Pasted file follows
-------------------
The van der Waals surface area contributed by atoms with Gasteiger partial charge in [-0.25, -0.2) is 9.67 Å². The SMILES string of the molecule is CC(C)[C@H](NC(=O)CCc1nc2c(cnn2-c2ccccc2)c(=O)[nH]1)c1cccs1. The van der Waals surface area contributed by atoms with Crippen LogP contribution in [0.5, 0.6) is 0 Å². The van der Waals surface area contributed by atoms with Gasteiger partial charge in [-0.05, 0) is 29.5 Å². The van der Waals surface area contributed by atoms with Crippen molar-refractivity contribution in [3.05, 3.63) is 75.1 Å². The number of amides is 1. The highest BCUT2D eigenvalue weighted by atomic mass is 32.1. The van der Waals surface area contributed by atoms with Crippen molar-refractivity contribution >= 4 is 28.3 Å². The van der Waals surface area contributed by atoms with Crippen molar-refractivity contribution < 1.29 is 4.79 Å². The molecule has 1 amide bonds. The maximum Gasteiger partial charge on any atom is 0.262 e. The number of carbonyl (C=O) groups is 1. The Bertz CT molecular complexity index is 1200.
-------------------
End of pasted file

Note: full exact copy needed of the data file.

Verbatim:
The van der Waals surface area contributed by atoms with Gasteiger partial charge in [-0.25, -0.2) is 9.67 Å². The SMILES string of the molecule is CC(C)[C@H](NC(=O)CCc1nc2c(cnn2-c2ccccc2)c(=O)[nH]1)c1cccs1. The van der Waals surface area contributed by atoms with Crippen LogP contribution in [0.5, 0.6) is 0 Å². The van der Waals surface area contributed by atoms with Gasteiger partial charge in [-0.05, 0) is 29.5 Å². The van der Waals surface area contributed by atoms with Crippen molar-refractivity contribution in [3.05, 3.63) is 75.1 Å². The number of amides is 1. The highest BCUT2D eigenvalue weighted by atomic mass is 32.1. The van der Waals surface area contributed by atoms with Crippen molar-refractivity contribution >= 4 is 28.3 Å². The van der Waals surface area contributed by atoms with Crippen molar-refractivity contribution < 1.29 is 4.79 Å². The molecule has 1 amide bonds. The maximum Gasteiger partial charge on any atom is 0.262 e. The number of carbonyl (C=O) groups is 1. The Bertz CT molecular complexity index is 1200.